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The Three Boy Basics!

Question and Answers on speech bubblesA parent recently asked: One day my son follows directions fine – but then the next, it’s like he never learned our rules. Anything to help keep us all more on track – to be more consistent?

What this parent describes is classic in young boy development. Their skills seem to magically show up one day, only to disappear the next. Frustrating when you’re trying to get out the door on time or keep to a consistent bedtime. Parents describe it like a frayed lamp cord or switch. What’s really happening beneath the surface isn’t frayed or broken at all. It’s learning. His frontal cortex is developing and there’s lots of rewiring/pruning of neurons.

While waiting for the wires to tighten up, so to speak, stick to the three-boy-basics. If you follow my posts – you’ll see that I return to these basics time and time again. I know how important these steps are to boy success, so a reminder is always helpful.

The three-boy-basics are helpful for active girls too. Make this your mantra and know that change won’t happen over night – expect inconsistent behavior for a bit – at least until six or seven years old.

The Three-Boy-Basics:

(1) Have him always look up into your eyes every time you call his name. If you don’t, you’re accidentally training him to not make eye contact when you speak or use his name. Think ahead to the problems he’ll have when his teacher calls on him if he’s not been conditioned to look up. Make this mandatory and 100% of the time!

(2) Tell him to listen carefully, because you will be asking him to repeat back what you’re about to say. This is to teach sustained attention.

(3) Attach a consequence (which doesn’t have to be immediate). For example, “If you can say what I’ve told you and you follow through… you will get 10 more minutes on my iPad”… “If you repeat back what I’ve asked and go to bed now, then we can have story time – and if not that’s your choice and tomorrow’s another day to try.”

And this is key… always stay calm. That’s essential for these the three-boy-basics to work. If you look upset or get angry (and who doesn’t from time to time…) it will lengthen the time it takes to get him to a better developmental place. The reason? You’re accidentally dumping emotional stress and stimulation into your parenting. Parenting has to be dry, clear, consistent, not charged with emotion. It’s distracting to be in front of people with high emotion. It also gives boys a reason to engage in a fight. They dig their heals just to hold on to their power.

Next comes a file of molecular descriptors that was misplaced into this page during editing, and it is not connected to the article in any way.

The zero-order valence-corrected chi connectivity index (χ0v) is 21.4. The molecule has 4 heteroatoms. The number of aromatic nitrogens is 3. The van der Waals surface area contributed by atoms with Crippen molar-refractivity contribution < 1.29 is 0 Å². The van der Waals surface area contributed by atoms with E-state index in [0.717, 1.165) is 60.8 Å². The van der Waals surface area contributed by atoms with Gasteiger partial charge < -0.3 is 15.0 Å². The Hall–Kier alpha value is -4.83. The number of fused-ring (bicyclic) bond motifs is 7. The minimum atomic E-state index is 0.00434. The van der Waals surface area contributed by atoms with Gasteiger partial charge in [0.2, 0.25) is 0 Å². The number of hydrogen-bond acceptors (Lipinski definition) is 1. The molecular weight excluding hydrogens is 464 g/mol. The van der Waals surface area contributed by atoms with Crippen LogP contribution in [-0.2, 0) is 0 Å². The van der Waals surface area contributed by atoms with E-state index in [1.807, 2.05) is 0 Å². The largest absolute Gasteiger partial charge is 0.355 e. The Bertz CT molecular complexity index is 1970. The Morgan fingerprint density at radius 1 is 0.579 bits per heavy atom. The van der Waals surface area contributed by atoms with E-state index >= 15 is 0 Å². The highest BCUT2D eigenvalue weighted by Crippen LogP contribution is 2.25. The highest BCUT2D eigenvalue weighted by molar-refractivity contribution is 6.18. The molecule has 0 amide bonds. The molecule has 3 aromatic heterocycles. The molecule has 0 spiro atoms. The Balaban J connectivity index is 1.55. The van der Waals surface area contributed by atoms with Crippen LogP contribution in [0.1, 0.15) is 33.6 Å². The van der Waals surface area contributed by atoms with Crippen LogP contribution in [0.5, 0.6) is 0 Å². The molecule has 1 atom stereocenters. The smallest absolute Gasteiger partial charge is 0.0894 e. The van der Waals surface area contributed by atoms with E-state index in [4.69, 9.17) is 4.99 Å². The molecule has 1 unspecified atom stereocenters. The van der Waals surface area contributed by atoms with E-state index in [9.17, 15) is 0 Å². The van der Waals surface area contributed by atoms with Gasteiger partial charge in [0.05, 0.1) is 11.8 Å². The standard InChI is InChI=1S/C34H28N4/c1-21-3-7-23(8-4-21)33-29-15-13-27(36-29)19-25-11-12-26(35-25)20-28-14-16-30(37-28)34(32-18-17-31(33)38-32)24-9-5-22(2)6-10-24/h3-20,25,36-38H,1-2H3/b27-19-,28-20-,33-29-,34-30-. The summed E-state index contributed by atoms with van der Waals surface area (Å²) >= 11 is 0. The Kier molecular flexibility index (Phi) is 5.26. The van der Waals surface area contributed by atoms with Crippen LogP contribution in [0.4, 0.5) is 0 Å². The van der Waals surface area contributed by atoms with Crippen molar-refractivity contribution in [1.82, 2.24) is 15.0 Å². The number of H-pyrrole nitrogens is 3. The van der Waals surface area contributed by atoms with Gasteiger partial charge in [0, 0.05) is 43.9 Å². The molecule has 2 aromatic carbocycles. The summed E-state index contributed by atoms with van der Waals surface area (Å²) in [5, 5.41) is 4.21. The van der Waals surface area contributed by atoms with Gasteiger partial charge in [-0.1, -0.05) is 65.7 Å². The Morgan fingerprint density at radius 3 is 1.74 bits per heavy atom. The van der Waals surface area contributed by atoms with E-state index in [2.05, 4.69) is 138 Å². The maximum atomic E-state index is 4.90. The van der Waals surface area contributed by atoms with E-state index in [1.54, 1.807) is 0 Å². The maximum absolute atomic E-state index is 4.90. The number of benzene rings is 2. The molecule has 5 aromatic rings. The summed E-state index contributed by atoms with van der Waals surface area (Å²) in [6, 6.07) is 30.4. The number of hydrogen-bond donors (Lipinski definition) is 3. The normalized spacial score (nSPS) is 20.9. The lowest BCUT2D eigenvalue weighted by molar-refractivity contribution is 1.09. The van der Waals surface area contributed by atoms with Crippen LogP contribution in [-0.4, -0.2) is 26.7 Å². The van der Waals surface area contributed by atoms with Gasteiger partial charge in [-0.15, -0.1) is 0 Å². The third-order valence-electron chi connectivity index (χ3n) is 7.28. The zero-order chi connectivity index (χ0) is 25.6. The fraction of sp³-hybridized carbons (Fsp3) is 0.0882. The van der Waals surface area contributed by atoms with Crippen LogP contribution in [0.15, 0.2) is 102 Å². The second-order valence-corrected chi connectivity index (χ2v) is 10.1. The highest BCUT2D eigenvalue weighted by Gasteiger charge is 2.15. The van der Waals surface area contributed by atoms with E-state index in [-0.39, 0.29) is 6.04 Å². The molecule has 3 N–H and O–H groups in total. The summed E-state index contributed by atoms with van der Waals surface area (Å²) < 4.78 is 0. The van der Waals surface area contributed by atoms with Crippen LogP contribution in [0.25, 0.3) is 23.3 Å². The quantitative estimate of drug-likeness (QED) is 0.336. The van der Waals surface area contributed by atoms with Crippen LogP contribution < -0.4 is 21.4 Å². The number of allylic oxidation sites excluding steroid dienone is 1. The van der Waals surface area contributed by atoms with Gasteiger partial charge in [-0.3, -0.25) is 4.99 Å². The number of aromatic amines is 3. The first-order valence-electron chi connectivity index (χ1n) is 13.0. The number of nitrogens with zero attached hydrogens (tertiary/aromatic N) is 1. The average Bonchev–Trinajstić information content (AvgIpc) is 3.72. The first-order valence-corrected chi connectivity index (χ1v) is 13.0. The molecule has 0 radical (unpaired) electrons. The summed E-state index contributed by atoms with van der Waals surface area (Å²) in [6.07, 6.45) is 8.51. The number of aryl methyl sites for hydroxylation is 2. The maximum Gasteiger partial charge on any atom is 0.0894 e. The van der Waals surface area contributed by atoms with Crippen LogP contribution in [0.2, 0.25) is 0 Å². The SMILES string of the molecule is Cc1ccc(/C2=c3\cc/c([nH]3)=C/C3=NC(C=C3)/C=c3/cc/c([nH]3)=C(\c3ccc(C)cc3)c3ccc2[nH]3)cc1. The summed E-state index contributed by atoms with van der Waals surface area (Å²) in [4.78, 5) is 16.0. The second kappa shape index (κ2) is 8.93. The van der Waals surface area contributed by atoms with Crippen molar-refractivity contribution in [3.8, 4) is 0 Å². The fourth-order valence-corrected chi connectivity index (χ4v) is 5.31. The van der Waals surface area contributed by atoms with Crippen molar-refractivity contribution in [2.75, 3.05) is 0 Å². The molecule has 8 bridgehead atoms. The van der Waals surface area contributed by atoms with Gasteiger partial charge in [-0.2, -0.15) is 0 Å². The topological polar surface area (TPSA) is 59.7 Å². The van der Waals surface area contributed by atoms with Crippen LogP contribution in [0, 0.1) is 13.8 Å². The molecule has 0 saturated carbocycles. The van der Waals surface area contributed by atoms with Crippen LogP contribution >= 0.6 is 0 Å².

If you find yourself reminding, you’re also delaying his development. He won’t develop his own skills if you do the work. Very young kids need reminders and help… but I see many older teens with parents who can’t step aside and just let consequences happen. They try and try to coach and help their kids (with good intentions) but it always leads to failure in the end – and often a very angry young man.

Parents think all that reminding and helping and nagging will push their kids to the next level and success. It won’t. In fact, it has the opposite effect. Kids tune out, act lazy, get dependent on others to keep them moving along. They lose interest in doing things for themselves. So here’s the take-away. Keep to the three-boy-basics. Stay calm. Don’t engage in high emotion or fights. And never interfere with consequences (failing a grade, not making a team, losing a friend not getting into college) because you will only delay their development.

Please contact Dr. Rao about reproducing any material found on these pages.


Play should messy and clumsy and exploratory. None of that is ADHD

Question and Answers on speech bubblesA parent recently asked, “My son is 18 months old. He resists the structure of Gymboree class and prefers to run and climb. Is this the start of ADHD? Another parent inferred it might be… Should I be concerned?

No parent should have to worry that their child has ADHD at 18 months old. There is no way that a child so young could be diagnosed with this. Running and climbing aren’t signs of ADHD, they are signs of healthy motor drive and exploration. Perhaps classes like Gymboree aren’t for everyone. They are structured. Many boys prefer not to have adults impose program-like activities. They want – and need – free play.

I was fortunate to be trained by top clinicians in the country, and they cautioned not to go looking for ADHD symptoms in very young children – but to wait until 5 or 6, maybe 7 years old. The “symptoms” of ADHD are actually not symptoms, but normal behaviors all children do (especially active young boys). As long as a pediatrician or other experienced child development expert isn’t concerned, then parents need not worry.